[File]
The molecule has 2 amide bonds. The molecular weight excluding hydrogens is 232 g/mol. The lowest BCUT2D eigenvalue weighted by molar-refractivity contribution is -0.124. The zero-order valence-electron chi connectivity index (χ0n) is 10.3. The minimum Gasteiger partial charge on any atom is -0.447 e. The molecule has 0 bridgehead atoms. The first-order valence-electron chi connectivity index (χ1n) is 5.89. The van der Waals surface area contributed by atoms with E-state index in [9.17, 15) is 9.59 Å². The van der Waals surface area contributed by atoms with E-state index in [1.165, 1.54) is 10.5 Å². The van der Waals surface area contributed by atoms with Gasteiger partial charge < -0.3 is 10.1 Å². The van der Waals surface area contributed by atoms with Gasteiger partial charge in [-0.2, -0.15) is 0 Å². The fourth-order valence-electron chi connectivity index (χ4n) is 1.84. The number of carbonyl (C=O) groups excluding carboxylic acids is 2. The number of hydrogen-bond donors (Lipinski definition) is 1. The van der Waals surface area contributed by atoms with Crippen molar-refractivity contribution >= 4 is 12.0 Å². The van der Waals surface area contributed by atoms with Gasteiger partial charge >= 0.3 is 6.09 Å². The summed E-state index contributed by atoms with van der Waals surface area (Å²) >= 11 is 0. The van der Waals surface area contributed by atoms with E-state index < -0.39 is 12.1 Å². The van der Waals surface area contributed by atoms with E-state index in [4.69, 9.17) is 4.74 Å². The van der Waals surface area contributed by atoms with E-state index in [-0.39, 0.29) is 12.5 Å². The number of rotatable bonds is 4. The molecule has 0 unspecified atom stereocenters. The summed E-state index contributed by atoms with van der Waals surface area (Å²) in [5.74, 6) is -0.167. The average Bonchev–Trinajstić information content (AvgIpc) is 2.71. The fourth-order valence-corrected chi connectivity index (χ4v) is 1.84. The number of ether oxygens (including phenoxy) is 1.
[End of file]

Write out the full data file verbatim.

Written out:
The molecule has 2 amide bonds. The molecular weight excluding hydrogens is 232 g/mol. The lowest BCUT2D eigenvalue weighted by molar-refractivity contribution is -0.124. The zero-order valence-electron chi connectivity index (χ0n) is 10.3. The minimum Gasteiger partial charge on any atom is -0.447 e. The molecule has 0 bridgehead atoms. The first-order valence-electron chi connectivity index (χ1n) is 5.89. The van der Waals surface area contributed by atoms with E-state index in [9.17, 15) is 9.59 Å². The van der Waals surface area contributed by atoms with E-state index in [1.165, 1.54) is 10.5 Å². The van der Waals surface area contributed by atoms with Gasteiger partial charge < -0.3 is 10.1 Å². The van der Waals surface area contributed by atoms with Gasteiger partial charge in [-0.2, -0.15) is 0 Å². The fourth-order valence-electron chi connectivity index (χ4n) is 1.84. The number of carbonyl (C=O) groups excluding carboxylic acids is 2. The number of hydrogen-bond donors (Lipinski definition) is 1. The van der Waals surface area contributed by atoms with Crippen molar-refractivity contribution >= 4 is 12.0 Å². The van der Waals surface area contributed by atoms with Gasteiger partial charge >= 0.3 is 6.09 Å². The summed E-state index contributed by atoms with van der Waals surface area (Å²) >= 11 is 0. The van der Waals surface area contributed by atoms with E-state index < -0.39 is 12.1 Å². The van der Waals surface area contributed by atoms with E-state index in [4.69, 9.17) is 4.74 Å². The van der Waals surface area contributed by atoms with E-state index in [-0.39, 0.29) is 12.5 Å². The number of rotatable bonds is 4. The molecule has 0 unspecified atom stereocenters. The summed E-state index contributed by atoms with van der Waals surface area (Å²) in [5.74, 6) is -0.167. The average Bonchev–Trinajstić information content (AvgIpc) is 2.71. The fourth-order valence-corrected chi connectivity index (χ4v) is 1.84. The number of ether oxygens (including phenoxy) is 1.